Saturday, December 1, 2012
Julie Page HR Ltd – Newsletter December 2012
As we approach the end of the year I thought it appropriate and enlightening to summarise some key points and interesting facts on the subject of Employment Law during 2012.
However, such news is quite lengthy so I have added this link for you to access my website.
I hope you will find the time to read this and find the content informative and useful.
For most employers it has been a tough year with many challenges relating to your business and of course your people. That said, I sincerely hope you are able to end this year on a positive and productive high; ready to enjoy the Christmas festivities and return to the New Year, re-energised and focused for the challenges ahead during 2013.
Please remember I am always available via email or phone for advice/assistance relating to any HR issues and concerns.
Before we end the year however, please allow me to remind you of two very topical issues:
The Office Party –
Christmas parties can be a great opportunity for work colleagues to socialise, and for you, the employer, to show your appreciation and thanks to your employees for their hard work throughout the year.
Without wishing to be a party pooper, it is useful for you to be aware of the potential pitfalls.
Employers are liable for the actions of their employees “during the course of their employment”
Case law has shown that conduct at Christmas/works parties can be considered to be “during the course of employment”. This means that you could end up defending a harassment claim which could potentially attract an award of unlimited damages.
Therefore, please consider the following when organising your office party:
- check facilities for any disabled employees
- ensure that employees on maternity/paternity leave receive an invitation
- if providing food, make sure you cater for employees with religious/ethical beliefs
- if you are inviting partners, make sure you do the same to those in same sex relationships
- ensure, as practically as possible, that employees get home safely
- limit the amount of free alcoholic drinks
However, if you do find yourself defending a claim at tribunal, you will have a successful defence if you can show that you took all reasonable steps to prevent discrimination from occurring. Equally, if you do receive a complaint, you can show you did everything reasonably practicable to put things right.”Hopefully a Merry time will be had by all.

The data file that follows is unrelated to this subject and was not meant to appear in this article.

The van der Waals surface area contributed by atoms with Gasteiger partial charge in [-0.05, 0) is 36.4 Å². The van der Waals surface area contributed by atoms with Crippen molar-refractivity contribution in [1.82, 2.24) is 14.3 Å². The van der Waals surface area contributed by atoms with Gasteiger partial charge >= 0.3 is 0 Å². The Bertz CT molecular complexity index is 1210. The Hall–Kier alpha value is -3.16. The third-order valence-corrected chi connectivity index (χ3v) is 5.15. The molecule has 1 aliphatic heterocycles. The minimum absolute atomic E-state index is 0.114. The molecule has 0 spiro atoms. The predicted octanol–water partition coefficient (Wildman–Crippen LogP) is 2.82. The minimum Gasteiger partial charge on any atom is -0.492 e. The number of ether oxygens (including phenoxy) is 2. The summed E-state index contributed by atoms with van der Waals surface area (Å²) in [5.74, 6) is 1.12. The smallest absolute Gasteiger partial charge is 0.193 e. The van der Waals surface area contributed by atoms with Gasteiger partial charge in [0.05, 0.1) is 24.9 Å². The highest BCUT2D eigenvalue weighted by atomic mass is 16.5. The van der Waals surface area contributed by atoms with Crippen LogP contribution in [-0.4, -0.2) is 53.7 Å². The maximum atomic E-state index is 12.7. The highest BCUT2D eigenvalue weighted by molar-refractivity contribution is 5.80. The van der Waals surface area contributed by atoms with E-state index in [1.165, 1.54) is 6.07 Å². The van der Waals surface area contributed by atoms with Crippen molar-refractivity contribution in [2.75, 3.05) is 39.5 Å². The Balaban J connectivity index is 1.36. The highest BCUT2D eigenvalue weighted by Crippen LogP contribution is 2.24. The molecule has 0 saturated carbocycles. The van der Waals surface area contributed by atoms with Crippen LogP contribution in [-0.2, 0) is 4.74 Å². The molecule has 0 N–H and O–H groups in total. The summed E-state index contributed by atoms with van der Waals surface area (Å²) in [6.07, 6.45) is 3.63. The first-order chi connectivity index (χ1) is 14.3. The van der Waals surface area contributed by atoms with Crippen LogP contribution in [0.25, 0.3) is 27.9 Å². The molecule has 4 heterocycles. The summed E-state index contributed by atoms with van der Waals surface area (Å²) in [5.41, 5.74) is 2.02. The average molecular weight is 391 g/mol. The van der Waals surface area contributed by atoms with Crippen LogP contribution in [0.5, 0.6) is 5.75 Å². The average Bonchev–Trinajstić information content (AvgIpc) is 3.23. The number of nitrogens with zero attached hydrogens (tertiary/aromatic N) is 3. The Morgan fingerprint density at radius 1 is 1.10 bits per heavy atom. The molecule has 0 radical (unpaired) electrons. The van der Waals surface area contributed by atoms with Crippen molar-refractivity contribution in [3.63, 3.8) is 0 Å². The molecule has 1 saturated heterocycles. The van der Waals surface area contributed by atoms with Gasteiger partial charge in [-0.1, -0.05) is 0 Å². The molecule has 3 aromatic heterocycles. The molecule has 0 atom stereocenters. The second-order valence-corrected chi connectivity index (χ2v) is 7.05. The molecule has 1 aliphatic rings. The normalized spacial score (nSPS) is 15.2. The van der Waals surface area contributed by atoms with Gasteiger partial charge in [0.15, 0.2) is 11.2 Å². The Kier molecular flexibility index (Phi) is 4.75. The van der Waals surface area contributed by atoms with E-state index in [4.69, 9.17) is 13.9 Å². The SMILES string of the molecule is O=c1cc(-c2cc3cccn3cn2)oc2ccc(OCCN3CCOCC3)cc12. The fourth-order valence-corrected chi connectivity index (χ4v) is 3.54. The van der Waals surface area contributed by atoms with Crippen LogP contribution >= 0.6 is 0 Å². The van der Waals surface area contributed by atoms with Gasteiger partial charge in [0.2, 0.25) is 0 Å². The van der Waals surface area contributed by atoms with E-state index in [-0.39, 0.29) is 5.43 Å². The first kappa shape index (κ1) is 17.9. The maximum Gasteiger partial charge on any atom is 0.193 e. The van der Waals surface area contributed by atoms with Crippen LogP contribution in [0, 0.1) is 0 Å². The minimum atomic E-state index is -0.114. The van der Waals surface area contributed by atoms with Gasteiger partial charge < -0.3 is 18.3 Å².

Remember perfect planning prevents poor performance...............
Snow – The unforeseen absence
When dealing with this issue you should consider three important points:
- employees have a contractual obligation to take all reasonable steps to attend work and be absent only if they have prior permission, e.g. holiday, genuine sickness, or a statutory right for absence
- you, the employer, must act reasonably if your employee fails to attend work. You must consider each case carefully and react reasonably.
- both parties should appreciate that, if the employee has a problem attending work and it is not the fault of the employer, then both the problem and its solution belong to the employee, albeit the employer should still respond reasonably.
Clearly snow is now upon us and may re occur over the next few months. It is therefore a good time to reiterate to employees your stance and expectations in this regard so they are informed and can plan accordingly.
- if snow falls the night before work, it is reasonable for you to expect them to make arrangements for reducing the impact of the problem, for example by getting up earlier or salting the drive
- if snow falls overnight, employees should be expected to make efforts to get to work as best they can and possibly communicate with each other and share lifts
- conversely, people who are not fit should be advised not to try to shovel or make their way through heavy snow
- late arrivals or people who do not show up for work at all should be assessed according to the travel problems they faced and the efforts they made to deal with them.
You may choose to pay your employee for this period of unexpected absence, take it out of their holiday entitlement, treat it as unpaid leave, or ask them to make the time up later.
In more serious instances, it may be necessary to impose a disciplinary sanction, IF the employee has behaved irresponsibly.
IF you act fairly and reasonably, you will avoid any legal difficulties AND maximise good employee relations..............
Now; all that remains is for ME to wish YOU a Merry Christmas and a Prosperous New Year!
Julie Page, an experienced HR & Training Specialist, works with companies of all sizes to ensure they utilise Employment Legislation, Best Practice and their own Aims and Objectives to maximise their Business Potential through their staff.
To find out more about the contents of this Newsletter or ways in which Julie can work with you for your HR and staffing requirements, please contact her on 07776 135350 or through this website for an initial discussion and free consultation.